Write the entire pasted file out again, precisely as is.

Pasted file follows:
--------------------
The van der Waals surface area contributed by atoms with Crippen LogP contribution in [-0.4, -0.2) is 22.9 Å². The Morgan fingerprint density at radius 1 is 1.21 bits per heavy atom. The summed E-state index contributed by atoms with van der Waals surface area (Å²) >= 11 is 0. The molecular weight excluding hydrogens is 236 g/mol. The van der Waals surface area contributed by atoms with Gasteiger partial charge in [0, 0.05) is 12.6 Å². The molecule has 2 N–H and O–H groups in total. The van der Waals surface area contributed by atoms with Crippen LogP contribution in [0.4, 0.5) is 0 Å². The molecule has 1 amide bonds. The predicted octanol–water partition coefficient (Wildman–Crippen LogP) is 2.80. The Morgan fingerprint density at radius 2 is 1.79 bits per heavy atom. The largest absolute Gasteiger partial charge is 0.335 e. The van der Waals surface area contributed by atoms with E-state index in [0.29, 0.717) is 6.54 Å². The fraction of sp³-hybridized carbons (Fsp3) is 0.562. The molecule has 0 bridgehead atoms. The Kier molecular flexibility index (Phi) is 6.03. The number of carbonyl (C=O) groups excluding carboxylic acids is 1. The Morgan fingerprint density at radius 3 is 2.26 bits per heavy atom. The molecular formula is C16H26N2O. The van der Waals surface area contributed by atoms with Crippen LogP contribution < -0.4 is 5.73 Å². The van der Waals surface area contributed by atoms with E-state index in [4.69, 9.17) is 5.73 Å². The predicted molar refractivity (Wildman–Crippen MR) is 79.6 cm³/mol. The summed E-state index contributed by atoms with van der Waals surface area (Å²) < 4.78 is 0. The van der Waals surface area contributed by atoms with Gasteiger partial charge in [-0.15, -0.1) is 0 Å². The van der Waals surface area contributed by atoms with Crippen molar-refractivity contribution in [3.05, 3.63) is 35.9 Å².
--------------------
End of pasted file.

The van der Waals surface area contributed by atoms with Crippen LogP contribution in [-0.4, -0.2) is 22.9 Å². The Morgan fingerprint density at radius 1 is 1.21 bits per heavy atom. The summed E-state index contributed by atoms with van der Waals surface area (Å²) >= 11 is 0. The molecular weight excluding hydrogens is 236 g/mol. The van der Waals surface area contributed by atoms with Gasteiger partial charge in [0, 0.05) is 12.6 Å². The molecule has 2 N–H and O–H groups in total. The van der Waals surface area contributed by atoms with Crippen LogP contribution in [0.4, 0.5) is 0 Å². The molecule has 1 amide bonds. The predicted octanol–water partition coefficient (Wildman–Crippen LogP) is 2.80. The Morgan fingerprint density at radius 2 is 1.79 bits per heavy atom. The largest absolute Gasteiger partial charge is 0.335 e. The van der Waals surface area contributed by atoms with E-state index in [0.29, 0.717) is 6.54 Å². The fraction of sp³-hybridized carbons (Fsp3) is 0.562. The molecule has 0 bridgehead atoms. The Kier molecular flexibility index (Phi) is 6.03. The number of carbonyl (C=O) groups excluding carboxylic acids is 1. The Morgan fingerprint density at radius 3 is 2.26 bits per heavy atom. The molecular formula is C16H26N2O. The van der Waals surface area contributed by atoms with Crippen LogP contribution < -0.4 is 5.73 Å². The van der Waals surface area contributed by atoms with E-state index in [4.69, 9.17) is 5.73 Å². The predicted molar refractivity (Wildman–Crippen MR) is 79.6 cm³/mol. The summed E-state index contributed by atoms with van der Waals surface area (Å²) < 4.78 is 0. The van der Waals surface area contributed by atoms with Gasteiger partial charge in [-0.15, -0.1) is 0 Å². The van der Waals surface area contributed by atoms with Crippen molar-refractivity contribution in [3.05, 3.63) is 35.9 Å².